Language group differences in time preferences: Evidence from primary school children in a bilingual city

Matthias Sutter, Silvia Angerer, Daniela Glätzle-Rützler, Philipp Lergetporer

Research output: Contribution to journalArticlepeer-review

30 Scopus citations

Abstract

We study differences in intertemporal choices across language groups in an incentivized experiment with 1154 children in a bilingual city. The sample consists of 86% of all primary school kids in Meran/Merano, where about half of the 38,000 inhabitants speak German, and the other half Italian, while both language groups live very close to each other. We find that German-speaking primary school children are about 16 percentage points more likely than Italian-speaking children to delay gratification in an intertemporal choice experiment. The difference remains significant in several robustness checks and when controlling for a broad range of factors, including risk attitudes, IQ, family background, or residential area. Hence, we are able to show that language group affiliation, which is often used as a proxy for culture, plays an important role in shaping economic preferences already early in life.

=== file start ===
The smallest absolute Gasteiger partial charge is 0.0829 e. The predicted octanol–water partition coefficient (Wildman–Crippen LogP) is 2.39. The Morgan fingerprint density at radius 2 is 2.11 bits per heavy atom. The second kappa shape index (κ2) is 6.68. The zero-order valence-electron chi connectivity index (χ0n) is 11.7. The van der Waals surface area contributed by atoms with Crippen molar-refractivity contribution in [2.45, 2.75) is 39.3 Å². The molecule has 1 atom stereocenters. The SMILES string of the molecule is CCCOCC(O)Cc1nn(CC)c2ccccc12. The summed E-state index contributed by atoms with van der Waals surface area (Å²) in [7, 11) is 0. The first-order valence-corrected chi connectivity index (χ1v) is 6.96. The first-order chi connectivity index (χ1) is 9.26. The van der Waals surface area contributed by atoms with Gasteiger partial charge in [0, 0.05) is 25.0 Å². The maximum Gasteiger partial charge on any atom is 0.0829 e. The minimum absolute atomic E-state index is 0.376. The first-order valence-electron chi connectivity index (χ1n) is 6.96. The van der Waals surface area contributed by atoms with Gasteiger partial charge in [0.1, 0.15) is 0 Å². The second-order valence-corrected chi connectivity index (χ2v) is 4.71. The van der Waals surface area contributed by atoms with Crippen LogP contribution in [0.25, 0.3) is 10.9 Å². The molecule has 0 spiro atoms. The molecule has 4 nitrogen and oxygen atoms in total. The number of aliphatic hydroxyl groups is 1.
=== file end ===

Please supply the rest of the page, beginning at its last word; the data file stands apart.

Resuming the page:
Original languageEnglish
Pages (from-to)21-34
Number of pages14
JournalEuropean Economic Review
Volume106
DOIs
StatePublished - Jul 2018
Externally publishedYes

Keywords

  • Children
  • Culture
  • Experiment
  • Intertemporal choice
  • Language

Fingerprint

Dive into the research topics of 'Language group differences in time preferences: Evidence from primary school children in a bilingual city'. Together they form a unique fingerprint.

Cite this